Founder Succession and Accounting Properties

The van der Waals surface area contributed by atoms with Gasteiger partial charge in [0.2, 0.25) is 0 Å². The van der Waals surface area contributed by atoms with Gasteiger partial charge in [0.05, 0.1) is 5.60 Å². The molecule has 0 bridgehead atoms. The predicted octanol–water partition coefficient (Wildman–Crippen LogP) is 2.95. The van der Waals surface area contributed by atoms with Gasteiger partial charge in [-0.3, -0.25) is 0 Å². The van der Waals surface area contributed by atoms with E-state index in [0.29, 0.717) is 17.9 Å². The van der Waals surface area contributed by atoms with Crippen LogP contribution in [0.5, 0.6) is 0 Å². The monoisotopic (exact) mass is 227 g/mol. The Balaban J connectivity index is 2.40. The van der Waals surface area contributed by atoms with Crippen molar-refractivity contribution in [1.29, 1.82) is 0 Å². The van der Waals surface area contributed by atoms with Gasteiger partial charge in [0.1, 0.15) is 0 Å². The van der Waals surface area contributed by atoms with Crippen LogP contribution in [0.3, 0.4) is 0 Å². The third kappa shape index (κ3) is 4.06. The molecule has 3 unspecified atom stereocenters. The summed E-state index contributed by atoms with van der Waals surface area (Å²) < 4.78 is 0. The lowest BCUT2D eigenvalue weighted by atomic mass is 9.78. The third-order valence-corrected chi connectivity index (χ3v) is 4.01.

Using a sample of 231 entrepreneurial firm successions in Hong Kong, Singapore, and Taiwan, we find that firms' unsigned discretionary accruals decrease while timely loss recognition increases subsequent to successions, suggesting a shift in accounting toward a less insider-based system. We argue that the change in accounting properties is due to the loss of specialized assets in the succession process, such as the entrepreneur's reputation and political/social networks, inducing the firm to adapt to market-based rather than relationship-based contracting. Moreover, we find that the extent of the shift in accounting is larger in founder successions than in subsequent (non-founder) successions, as the dissipation of specialized assets is greatest in founder successions.
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